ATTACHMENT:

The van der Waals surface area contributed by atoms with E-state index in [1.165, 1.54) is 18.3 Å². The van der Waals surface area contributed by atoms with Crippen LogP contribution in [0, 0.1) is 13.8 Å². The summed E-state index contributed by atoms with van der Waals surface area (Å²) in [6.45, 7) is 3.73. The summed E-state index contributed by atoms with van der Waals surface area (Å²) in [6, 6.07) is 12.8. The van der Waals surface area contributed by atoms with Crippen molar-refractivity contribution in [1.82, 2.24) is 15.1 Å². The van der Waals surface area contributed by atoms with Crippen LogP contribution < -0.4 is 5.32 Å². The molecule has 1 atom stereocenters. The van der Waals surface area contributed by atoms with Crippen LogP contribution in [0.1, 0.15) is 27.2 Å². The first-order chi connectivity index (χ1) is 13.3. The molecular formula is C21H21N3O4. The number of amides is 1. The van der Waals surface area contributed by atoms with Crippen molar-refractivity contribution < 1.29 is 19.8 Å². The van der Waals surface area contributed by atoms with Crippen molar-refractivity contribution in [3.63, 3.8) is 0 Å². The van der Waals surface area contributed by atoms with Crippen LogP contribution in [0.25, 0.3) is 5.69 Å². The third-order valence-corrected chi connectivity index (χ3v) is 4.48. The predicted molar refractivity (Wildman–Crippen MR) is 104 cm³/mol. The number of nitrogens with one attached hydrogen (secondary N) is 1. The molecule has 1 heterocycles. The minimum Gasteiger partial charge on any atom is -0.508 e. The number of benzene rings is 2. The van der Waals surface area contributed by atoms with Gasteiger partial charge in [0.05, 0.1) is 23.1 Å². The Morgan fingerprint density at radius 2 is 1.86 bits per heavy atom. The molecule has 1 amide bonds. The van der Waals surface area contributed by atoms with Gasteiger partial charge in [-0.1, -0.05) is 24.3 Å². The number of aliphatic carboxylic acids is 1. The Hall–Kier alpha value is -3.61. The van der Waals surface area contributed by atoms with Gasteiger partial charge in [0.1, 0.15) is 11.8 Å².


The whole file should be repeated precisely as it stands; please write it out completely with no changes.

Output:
The van der Waals surface area contributed by atoms with E-state index in [1.165, 1.54) is 18.3 Å². The van der Waals surface area contributed by atoms with Crippen LogP contribution in [0, 0.1) is 13.8 Å². The summed E-state index contributed by atoms with van der Waals surface area (Å²) in [6.45, 7) is 3.73. The summed E-state index contributed by atoms with van der Waals surface area (Å²) in [6, 6.07) is 12.8. The van der Waals surface area contributed by atoms with Crippen molar-refractivity contribution in [1.82, 2.24) is 15.1 Å². The van der Waals surface area contributed by atoms with Crippen LogP contribution < -0.4 is 5.32 Å². The molecule has 1 atom stereocenters. The van der Waals surface area contributed by atoms with Crippen LogP contribution in [0.1, 0.15) is 27.2 Å². The first-order chi connectivity index (χ1) is 13.3. The molecular formula is C21H21N3O4. The number of amides is 1. The van der Waals surface area contributed by atoms with Crippen molar-refractivity contribution < 1.29 is 19.8 Å². The van der Waals surface area contributed by atoms with Crippen molar-refractivity contribution in [3.63, 3.8) is 0 Å². The van der Waals surface area contributed by atoms with Crippen LogP contribution in [0.25, 0.3) is 5.69 Å². The third-order valence-corrected chi connectivity index (χ3v) is 4.48. The predicted molar refractivity (Wildman–Crippen MR) is 104 cm³/mol. The number of nitrogens with one attached hydrogen (secondary N) is 1. The molecule has 1 heterocycles. The minimum Gasteiger partial charge on any atom is -0.508 e. The number of benzene rings is 2. The van der Waals surface area contributed by atoms with Gasteiger partial charge in [0.05, 0.1) is 23.1 Å². The Morgan fingerprint density at radius 2 is 1.86 bits per heavy atom. The molecule has 1 amide bonds. The van der Waals surface area contributed by atoms with Gasteiger partial charge in [-0.1, -0.05) is 24.3 Å². The number of aliphatic carboxylic acids is 1. The Hall–Kier alpha value is -3.61. The van der Waals surface area contributed by atoms with Gasteiger partial charge in [0.1, 0.15) is 11.8 Å².